Background: California RDNs have been on the licensure quest for over 20 years, as documented on our website To date, 44 states and Puerto Rico have licensure. According to The Academy, California the largest of the 6 remaining states without licensure, although we have strong title protection (B&P 2585) and a scope of practice business code (B&P 2586). One of The Academy’s top priorities for the next few years is to help these states develop their strategies toward obtaining licensure.   The California Academy Executive Board mirrors this priority and is committed to presenting legislation to California lawmakers in 2022 and beyond.

Barriers: There are several anticipated barriers to the current quest.

o   Estimated practitioner initial application costs of $400 and annual dues of $200.

o   Supervisor or oversight board creation. The current plan is to align with an existing  association board, such as the California Medical Association.

o   Establishment of a  solid plan that licensure benefits consumers.  This plan must be vetted and communicated. It will include actual cases in which harm is the result of poor unregulated practice.  This is the most important barrier to overcome and will need everyone’s input and cooperation to implement.  The Academy introduced a  new incident reporting tool this year and it is on our website as well as at

  • Consumer Protection
    Licensure is an important guard that will allow consumers to easily identify credible public   information sources.  Nutrition and dietetics licensure will assure practitioners meet professional competence standards.  This added assurance will highlight the credibility needed for public, health insurers/other payers, and state/federal government agencies to justify and obtain nutrition care services reimbursement.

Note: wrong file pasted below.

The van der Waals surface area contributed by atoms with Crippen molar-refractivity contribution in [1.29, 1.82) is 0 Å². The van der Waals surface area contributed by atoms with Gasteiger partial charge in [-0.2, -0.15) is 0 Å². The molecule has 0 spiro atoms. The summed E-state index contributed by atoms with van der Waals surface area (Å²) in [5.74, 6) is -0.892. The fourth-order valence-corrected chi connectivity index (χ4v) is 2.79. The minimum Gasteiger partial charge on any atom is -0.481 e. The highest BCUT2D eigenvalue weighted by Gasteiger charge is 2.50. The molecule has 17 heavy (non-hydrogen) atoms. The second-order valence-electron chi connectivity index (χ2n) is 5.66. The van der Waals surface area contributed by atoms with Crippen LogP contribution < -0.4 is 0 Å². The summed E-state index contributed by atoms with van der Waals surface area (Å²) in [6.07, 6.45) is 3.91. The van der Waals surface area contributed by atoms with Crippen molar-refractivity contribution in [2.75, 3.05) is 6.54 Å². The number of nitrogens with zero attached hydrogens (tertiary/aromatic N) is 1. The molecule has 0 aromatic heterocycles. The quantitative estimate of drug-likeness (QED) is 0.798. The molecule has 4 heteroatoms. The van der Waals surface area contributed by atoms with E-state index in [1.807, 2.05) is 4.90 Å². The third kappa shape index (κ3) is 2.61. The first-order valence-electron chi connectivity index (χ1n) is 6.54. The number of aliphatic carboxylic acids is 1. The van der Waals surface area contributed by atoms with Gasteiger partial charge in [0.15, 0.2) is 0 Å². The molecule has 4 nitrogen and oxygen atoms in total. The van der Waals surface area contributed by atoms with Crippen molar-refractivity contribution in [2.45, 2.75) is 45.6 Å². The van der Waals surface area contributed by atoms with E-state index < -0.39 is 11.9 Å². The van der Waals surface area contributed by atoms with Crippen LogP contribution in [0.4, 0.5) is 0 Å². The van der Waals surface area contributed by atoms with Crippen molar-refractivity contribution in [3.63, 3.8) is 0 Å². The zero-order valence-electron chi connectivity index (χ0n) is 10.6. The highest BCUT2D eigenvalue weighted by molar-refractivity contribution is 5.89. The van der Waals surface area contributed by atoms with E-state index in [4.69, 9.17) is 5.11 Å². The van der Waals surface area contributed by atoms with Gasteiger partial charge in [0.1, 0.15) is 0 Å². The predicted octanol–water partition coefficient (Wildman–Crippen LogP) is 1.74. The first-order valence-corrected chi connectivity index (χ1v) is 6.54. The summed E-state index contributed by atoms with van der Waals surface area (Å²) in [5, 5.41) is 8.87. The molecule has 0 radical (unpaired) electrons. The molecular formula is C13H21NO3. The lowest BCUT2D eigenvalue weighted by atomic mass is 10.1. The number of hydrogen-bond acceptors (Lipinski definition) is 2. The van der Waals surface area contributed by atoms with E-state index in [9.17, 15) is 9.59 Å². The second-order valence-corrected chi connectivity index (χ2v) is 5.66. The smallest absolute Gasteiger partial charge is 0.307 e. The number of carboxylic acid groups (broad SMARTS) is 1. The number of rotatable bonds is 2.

• Practice Implications
    Licensure can open professional opportunities for licensed RDNs when healthcare  payers and similar entities recognize the high standards that licensure will require. For example, health care facilities may expand their facility-specific RDN practice scopes since licensure will provide a public process to report fraudulent or  harmful activity that would allow the state to sanction providers as necessary. Also, MNT order writing that would include diet orders, nutrition support, supplements  and laboratory tests may be more readily facilitated.  This process is based on the  implied assumption that RDN liability would be a result of MNT plan implementation.
  • Working Across State Lines Benefits
    The Academy works to implement reciprocity provisions between states with
    dietetics licensure by using the Model Practice Act to promote licensure law/related regulation consistency from one state to another. This not only allows    consumers to access qualified licensed dietitian nutritionists across state
    lines or via telehealth, but also ensures they are receiving safe and effective services from all entities. As regulations vary from state to state, practitioners who provide services in more than one state — whether through consulting or corporate positions, multi-state health systems, telehealth, or for any other reason — must be familiar and comply with each applicable states’ regulations.

Brenda O’Day, MS, RDN, CNSC
Immediate Past Vice President Public Policy 2020-2022